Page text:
A cutting-edge modular housing solution for Silicon Valley’s homeless – designed by San Francisco architect Charles Bloszies – is not only solving problems, but winning awards.
Like the Urban Land Institute’s Award for Excellence in the Americas – with a follow-up shot at ULI’s Global award.
One reason: Its Mountain View “Navigation Center” has an extraordinary success rate for the transitional residents staying there from 60 to 120 days.
“The Mountain View success is overwhelming,” Bloszies says. “Sixty percent go from temporary to permanent housing.”
Forty-seven prefabricated modules were built in factories, delivered to the Mountain View site, craned into place, and connected to foundations and utilities constructed while the modules were on the assembly line. 120 units are now occupied.
The success of the Mountain View project, developed in partnership between the city government and the facility’s nonprofit operator/developer, LifeMoves, has encouraged neighboring jurisdictions to build their own supportive interim housing using this concept.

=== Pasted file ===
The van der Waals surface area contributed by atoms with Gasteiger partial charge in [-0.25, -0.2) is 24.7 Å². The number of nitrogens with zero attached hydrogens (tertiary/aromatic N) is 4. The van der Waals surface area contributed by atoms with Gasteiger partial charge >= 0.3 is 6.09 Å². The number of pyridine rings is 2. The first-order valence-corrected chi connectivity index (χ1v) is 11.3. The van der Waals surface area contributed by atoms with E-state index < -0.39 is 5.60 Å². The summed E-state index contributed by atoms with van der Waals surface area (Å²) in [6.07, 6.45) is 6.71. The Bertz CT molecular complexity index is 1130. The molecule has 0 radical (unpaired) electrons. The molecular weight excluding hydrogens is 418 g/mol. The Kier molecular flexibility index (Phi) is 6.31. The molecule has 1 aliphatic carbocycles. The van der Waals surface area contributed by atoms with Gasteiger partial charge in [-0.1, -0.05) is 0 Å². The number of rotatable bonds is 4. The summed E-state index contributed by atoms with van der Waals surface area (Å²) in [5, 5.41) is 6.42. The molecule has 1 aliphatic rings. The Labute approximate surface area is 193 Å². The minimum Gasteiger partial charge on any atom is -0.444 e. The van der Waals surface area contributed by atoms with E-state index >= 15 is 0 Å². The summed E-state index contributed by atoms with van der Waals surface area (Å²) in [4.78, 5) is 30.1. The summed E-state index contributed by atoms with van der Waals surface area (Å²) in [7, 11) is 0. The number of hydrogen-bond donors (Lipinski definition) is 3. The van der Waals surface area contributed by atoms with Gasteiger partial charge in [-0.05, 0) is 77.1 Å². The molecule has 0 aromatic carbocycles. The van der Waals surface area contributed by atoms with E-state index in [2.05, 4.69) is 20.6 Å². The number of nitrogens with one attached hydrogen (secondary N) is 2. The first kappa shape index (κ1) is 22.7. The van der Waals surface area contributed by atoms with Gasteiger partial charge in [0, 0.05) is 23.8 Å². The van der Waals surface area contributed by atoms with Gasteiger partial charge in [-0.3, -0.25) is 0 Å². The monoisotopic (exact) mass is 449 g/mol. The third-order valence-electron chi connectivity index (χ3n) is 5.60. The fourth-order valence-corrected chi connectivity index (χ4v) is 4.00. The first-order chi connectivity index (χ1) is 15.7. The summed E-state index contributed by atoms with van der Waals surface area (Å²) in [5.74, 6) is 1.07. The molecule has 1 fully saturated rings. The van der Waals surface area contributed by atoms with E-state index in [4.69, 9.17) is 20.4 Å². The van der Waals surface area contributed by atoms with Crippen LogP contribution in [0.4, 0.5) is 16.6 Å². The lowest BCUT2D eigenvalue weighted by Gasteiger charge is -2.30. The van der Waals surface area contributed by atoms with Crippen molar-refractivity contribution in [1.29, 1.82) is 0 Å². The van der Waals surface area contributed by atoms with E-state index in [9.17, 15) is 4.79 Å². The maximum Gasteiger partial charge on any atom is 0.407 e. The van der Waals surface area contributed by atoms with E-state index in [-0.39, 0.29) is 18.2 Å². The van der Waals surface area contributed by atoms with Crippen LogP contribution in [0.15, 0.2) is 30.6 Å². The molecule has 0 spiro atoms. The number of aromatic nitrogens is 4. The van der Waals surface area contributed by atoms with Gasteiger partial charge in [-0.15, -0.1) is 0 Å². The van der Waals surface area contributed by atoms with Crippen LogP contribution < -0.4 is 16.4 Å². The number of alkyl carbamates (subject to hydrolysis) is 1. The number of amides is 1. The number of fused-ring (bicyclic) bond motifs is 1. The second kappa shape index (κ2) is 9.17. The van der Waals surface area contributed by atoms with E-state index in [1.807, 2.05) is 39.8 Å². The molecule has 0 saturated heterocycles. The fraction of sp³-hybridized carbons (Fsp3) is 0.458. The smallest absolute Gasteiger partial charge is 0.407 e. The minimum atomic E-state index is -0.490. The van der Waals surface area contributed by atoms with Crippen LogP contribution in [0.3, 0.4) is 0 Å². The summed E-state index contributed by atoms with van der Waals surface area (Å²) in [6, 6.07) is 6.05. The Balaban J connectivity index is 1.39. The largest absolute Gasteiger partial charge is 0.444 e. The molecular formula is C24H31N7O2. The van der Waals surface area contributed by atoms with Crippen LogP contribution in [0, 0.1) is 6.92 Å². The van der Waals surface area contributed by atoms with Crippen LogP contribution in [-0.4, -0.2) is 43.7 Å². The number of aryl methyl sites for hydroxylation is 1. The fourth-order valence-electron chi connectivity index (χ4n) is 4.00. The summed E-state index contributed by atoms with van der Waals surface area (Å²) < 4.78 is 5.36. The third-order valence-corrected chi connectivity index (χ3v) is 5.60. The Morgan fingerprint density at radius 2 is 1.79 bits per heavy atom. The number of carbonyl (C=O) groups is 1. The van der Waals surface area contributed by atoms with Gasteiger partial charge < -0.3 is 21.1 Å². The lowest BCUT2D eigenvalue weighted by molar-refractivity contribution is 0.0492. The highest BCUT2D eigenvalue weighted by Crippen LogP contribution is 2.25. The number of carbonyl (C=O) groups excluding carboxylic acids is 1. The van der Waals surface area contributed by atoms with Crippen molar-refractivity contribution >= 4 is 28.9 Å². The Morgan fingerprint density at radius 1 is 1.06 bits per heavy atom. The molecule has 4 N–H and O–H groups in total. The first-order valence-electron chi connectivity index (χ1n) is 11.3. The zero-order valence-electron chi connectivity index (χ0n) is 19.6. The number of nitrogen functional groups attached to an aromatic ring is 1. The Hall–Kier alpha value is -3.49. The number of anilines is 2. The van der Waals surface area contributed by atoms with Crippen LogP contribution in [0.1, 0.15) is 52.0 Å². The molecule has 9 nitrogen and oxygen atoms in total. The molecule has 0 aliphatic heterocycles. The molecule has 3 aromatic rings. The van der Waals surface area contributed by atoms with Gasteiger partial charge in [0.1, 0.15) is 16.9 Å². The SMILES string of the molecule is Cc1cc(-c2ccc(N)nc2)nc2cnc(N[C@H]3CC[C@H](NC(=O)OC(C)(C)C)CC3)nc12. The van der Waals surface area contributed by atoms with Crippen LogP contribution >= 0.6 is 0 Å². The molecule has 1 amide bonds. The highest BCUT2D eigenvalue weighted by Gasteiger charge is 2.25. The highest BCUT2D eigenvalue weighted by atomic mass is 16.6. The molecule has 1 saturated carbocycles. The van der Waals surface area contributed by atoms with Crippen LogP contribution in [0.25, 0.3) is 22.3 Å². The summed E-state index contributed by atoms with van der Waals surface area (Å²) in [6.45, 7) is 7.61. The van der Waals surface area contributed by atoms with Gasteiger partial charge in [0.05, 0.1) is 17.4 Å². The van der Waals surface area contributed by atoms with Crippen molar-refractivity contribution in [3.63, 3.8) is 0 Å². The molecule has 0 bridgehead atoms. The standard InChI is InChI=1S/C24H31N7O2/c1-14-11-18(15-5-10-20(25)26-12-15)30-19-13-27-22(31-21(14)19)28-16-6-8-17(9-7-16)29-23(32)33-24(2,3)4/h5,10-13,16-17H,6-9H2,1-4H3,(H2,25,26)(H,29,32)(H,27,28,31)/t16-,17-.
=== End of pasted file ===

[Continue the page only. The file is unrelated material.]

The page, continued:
Supportive is a key adjective in this solution, because Bloszies listened carefully to providers about how to create a nurturing environment. So this “Navigation Center” offers more than a place to sleep, with baths and showers, and a central community space. “My thought was that maybe this is not architecture with a capital ‘A,’ he says. “Maybe they need privacy and a roof over their heads, plus support.”
The homeless use tents for privacy, he reasoned, so the concept was to provide a tent for everyone in the building – even if it’s a metal tent. “My contribution was an idea, not a building,” he says.
A second, larger project is currently under construction in Redwood City for the County of San Mateo. Modules there will be stacked three stories high to allow maximum use of the site, for shared open space. It will have modules for 260 for couples and singles.
Development manager Sares/Regis is currently undergoing planning review for 88 units for families, couples, and singles in Palo Alto, and a fourth in San Jose is on the boards, for 220 singles and couples. With each successive project, lessons are learned and incorporated, improving the design and streamlining the process.
“The question to answer was: ‘Can designers solve this social problem?’ Bloszies says. “That’s because over the years, there have been good intentions but limited success.”
For Silicon Valley anyway, that’s no longer the case.
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